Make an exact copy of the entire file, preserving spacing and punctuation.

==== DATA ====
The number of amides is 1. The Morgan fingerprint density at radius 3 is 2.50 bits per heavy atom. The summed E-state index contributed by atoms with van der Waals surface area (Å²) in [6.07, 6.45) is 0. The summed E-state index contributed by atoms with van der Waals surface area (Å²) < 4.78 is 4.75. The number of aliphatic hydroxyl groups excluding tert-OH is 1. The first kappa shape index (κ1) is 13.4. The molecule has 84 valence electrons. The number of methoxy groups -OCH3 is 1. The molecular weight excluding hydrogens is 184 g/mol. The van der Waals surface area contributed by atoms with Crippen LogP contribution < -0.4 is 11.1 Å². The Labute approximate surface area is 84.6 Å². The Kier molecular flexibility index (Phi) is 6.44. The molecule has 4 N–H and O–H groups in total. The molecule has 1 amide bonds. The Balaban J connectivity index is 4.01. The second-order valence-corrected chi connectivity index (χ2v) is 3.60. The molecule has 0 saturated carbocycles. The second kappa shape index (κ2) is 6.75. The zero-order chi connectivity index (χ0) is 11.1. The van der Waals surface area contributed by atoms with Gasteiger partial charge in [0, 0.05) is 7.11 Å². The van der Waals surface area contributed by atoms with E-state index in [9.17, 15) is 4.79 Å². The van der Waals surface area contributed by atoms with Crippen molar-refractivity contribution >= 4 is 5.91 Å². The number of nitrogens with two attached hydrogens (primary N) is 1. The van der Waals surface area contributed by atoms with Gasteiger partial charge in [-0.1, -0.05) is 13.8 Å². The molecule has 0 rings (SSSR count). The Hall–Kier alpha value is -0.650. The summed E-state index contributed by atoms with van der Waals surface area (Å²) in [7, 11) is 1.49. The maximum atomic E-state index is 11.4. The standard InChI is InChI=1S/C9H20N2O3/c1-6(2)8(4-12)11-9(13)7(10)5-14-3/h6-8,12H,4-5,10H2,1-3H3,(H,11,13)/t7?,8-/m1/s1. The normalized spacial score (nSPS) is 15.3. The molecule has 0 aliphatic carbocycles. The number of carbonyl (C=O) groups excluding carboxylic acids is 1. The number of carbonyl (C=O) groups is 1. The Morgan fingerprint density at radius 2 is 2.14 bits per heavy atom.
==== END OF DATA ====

The number of amides is 1. The Morgan fingerprint density at radius 3 is 2.50 bits per heavy atom. The summed E-state index contributed by atoms with van der Waals surface area (Å²) in [6.07, 6.45) is 0. The summed E-state index contributed by atoms with van der Waals surface area (Å²) < 4.78 is 4.75. The number of aliphatic hydroxyl groups excluding tert-OH is 1. The first kappa shape index (κ1) is 13.4. The molecule has 84 valence electrons. The number of methoxy groups -OCH3 is 1. The molecular weight excluding hydrogens is 184 g/mol. The van der Waals surface area contributed by atoms with Crippen LogP contribution < -0.4 is 11.1 Å². The Labute approximate surface area is 84.6 Å². The Kier molecular flexibility index (Phi) is 6.44. The molecule has 4 N–H and O–H groups in total. The molecule has 1 amide bonds. The Balaban J connectivity index is 4.01. The second-order valence-corrected chi connectivity index (χ2v) is 3.60. The molecule has 0 saturated carbocycles. The second kappa shape index (κ2) is 6.75. The zero-order chi connectivity index (χ0) is 11.1. The van der Waals surface area contributed by atoms with Gasteiger partial charge in [0, 0.05) is 7.11 Å². The van der Waals surface area contributed by atoms with E-state index in [9.17, 15) is 4.79 Å². The van der Waals surface area contributed by atoms with Crippen molar-refractivity contribution >= 4 is 5.91 Å². The number of nitrogens with two attached hydrogens (primary N) is 1. The van der Waals surface area contributed by atoms with Gasteiger partial charge in [-0.1, -0.05) is 13.8 Å². The molecule has 0 rings (SSSR count). The Hall–Kier alpha value is -0.650. The summed E-state index contributed by atoms with van der Waals surface area (Å²) in [7, 11) is 1.49. The maximum atomic E-state index is 11.4. The standard InChI is InChI=1S/C9H20N2O3/c1-6(2)8(4-12)11-9(13)7(10)5-14-3/h6-8,12H,4-5,10H2,1-3H3,(H,11,13)/t7?,8-/m1/s1. The normalized spacial score (nSPS) is 15.3. The molecule has 0 aliphatic carbocycles. The number of carbonyl (C=O) groups excluding carboxylic acids is 1. The number of carbonyl (C=O) groups is 1. The Morgan fingerprint density at radius 2 is 2.14 bits per heavy atom.